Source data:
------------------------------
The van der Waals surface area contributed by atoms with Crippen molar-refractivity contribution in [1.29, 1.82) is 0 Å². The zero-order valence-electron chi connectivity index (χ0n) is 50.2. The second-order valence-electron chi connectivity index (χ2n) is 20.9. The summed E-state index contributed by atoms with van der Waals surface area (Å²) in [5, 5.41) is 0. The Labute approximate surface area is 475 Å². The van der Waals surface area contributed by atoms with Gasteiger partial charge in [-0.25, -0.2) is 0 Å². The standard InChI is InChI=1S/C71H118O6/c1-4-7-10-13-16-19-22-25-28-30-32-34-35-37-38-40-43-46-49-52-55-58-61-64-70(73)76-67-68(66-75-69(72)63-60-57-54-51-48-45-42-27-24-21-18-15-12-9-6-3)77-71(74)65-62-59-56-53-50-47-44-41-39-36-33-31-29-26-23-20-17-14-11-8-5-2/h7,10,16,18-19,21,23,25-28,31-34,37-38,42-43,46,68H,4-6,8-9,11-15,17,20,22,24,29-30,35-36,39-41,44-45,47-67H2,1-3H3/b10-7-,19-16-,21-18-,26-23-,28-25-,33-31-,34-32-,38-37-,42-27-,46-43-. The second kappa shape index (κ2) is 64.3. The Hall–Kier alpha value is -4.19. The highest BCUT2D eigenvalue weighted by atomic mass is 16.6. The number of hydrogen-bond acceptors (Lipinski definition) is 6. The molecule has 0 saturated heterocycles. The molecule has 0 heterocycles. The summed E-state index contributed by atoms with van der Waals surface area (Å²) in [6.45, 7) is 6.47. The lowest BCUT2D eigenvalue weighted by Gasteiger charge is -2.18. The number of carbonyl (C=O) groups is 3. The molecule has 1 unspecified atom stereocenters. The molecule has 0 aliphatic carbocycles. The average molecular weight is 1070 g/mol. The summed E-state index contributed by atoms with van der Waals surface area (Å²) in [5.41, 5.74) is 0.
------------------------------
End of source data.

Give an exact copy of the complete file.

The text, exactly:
The van der Waals surface area contributed by atoms with Crippen molar-refractivity contribution in [1.29, 1.82) is 0 Å². The zero-order valence-electron chi connectivity index (χ0n) is 50.2. The second-order valence-electron chi connectivity index (χ2n) is 20.9. The summed E-state index contributed by atoms with van der Waals surface area (Å²) in [5, 5.41) is 0. The Labute approximate surface area is 475 Å². The van der Waals surface area contributed by atoms with Gasteiger partial charge in [-0.25, -0.2) is 0 Å². The standard InChI is InChI=1S/C71H118O6/c1-4-7-10-13-16-19-22-25-28-30-32-34-35-37-38-40-43-46-49-52-55-58-61-64-70(73)76-67-68(66-75-69(72)63-60-57-54-51-48-45-42-27-24-21-18-15-12-9-6-3)77-71(74)65-62-59-56-53-50-47-44-41-39-36-33-31-29-26-23-20-17-14-11-8-5-2/h7,10,16,18-19,21,23,25-28,31-34,37-38,42-43,46,68H,4-6,8-9,11-15,17,20,22,24,29-30,35-36,39-41,44-45,47-67H2,1-3H3/b10-7-,19-16-,21-18-,26-23-,28-25-,33-31-,34-32-,38-37-,42-27-,46-43-. The second kappa shape index (κ2) is 64.3. The Hall–Kier alpha value is -4.19. The highest BCUT2D eigenvalue weighted by atomic mass is 16.6. The number of hydrogen-bond acceptors (Lipinski definition) is 6. The molecule has 0 saturated heterocycles. The molecule has 0 heterocycles. The summed E-state index contributed by atoms with van der Waals surface area (Å²) in [6.45, 7) is 6.47. The lowest BCUT2D eigenvalue weighted by Gasteiger charge is -2.18. The number of carbonyl (C=O) groups is 3. The molecule has 1 unspecified atom stereocenters. The molecule has 0 aliphatic carbocycles. The average molecular weight is 1070 g/mol. The summed E-state index contributed by atoms with van der Waals surface area (Å²) in [5.41, 5.74) is 0.